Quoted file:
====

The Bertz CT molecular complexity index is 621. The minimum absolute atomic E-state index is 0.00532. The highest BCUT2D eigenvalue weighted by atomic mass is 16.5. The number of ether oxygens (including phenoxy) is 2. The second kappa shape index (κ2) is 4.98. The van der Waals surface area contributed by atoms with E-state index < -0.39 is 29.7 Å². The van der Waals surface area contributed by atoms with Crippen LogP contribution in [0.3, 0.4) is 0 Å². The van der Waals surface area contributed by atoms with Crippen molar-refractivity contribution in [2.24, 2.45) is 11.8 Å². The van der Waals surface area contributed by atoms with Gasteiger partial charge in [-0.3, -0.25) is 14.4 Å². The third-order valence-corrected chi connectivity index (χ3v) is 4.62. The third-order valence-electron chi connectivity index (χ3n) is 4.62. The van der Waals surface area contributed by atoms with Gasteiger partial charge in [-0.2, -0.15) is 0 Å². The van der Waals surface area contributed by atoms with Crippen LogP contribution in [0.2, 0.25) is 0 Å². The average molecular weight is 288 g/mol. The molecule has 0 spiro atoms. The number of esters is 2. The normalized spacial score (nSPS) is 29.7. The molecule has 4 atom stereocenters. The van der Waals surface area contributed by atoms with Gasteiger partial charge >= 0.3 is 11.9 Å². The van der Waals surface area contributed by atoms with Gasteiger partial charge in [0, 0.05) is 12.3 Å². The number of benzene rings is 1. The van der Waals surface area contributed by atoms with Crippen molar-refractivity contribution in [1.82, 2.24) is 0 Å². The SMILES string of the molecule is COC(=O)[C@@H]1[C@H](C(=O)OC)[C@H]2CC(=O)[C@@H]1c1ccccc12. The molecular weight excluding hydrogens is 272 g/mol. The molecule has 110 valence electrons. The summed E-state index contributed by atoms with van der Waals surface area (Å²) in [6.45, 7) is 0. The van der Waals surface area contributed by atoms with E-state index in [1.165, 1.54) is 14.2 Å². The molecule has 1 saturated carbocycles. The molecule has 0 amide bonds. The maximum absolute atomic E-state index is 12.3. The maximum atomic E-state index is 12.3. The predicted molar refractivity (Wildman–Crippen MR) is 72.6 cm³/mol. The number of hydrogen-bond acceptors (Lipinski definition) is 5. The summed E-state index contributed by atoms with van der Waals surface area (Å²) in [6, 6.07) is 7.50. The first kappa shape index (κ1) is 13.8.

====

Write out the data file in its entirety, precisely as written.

The Bertz CT molecular complexity index is 621. The minimum absolute atomic E-state index is 0.00532. The highest BCUT2D eigenvalue weighted by atomic mass is 16.5. The number of ether oxygens (including phenoxy) is 2. The second kappa shape index (κ2) is 4.98. The van der Waals surface area contributed by atoms with E-state index < -0.39 is 29.7 Å². The van der Waals surface area contributed by atoms with Crippen LogP contribution in [0.3, 0.4) is 0 Å². The van der Waals surface area contributed by atoms with Crippen molar-refractivity contribution in [2.24, 2.45) is 11.8 Å². The van der Waals surface area contributed by atoms with Gasteiger partial charge in [-0.3, -0.25) is 14.4 Å². The third-order valence-corrected chi connectivity index (χ3v) is 4.62. The third-order valence-electron chi connectivity index (χ3n) is 4.62. The van der Waals surface area contributed by atoms with Gasteiger partial charge in [-0.2, -0.15) is 0 Å². The van der Waals surface area contributed by atoms with Crippen LogP contribution in [0.2, 0.25) is 0 Å². The average molecular weight is 288 g/mol. The molecule has 0 spiro atoms. The number of esters is 2. The normalized spacial score (nSPS) is 29.7. The molecule has 4 atom stereocenters. The van der Waals surface area contributed by atoms with Gasteiger partial charge >= 0.3 is 11.9 Å². The van der Waals surface area contributed by atoms with Gasteiger partial charge in [0, 0.05) is 12.3 Å². The number of benzene rings is 1. The van der Waals surface area contributed by atoms with Crippen molar-refractivity contribution in [1.82, 2.24) is 0 Å². The SMILES string of the molecule is COC(=O)[C@@H]1[C@H](C(=O)OC)[C@H]2CC(=O)[C@@H]1c1ccccc12. The molecular weight excluding hydrogens is 272 g/mol. The molecule has 110 valence electrons. The summed E-state index contributed by atoms with van der Waals surface area (Å²) in [6.45, 7) is 0. The van der Waals surface area contributed by atoms with E-state index in [1.165, 1.54) is 14.2 Å². The molecule has 1 saturated carbocycles. The molecule has 0 amide bonds. The maximum absolute atomic E-state index is 12.3. The maximum atomic E-state index is 12.3. The predicted molar refractivity (Wildman–Crippen MR) is 72.6 cm³/mol. The number of hydrogen-bond acceptors (Lipinski definition) is 5. The summed E-state index contributed by atoms with van der Waals surface area (Å²) in [6, 6.07) is 7.50. The first kappa shape index (κ1) is 13.8.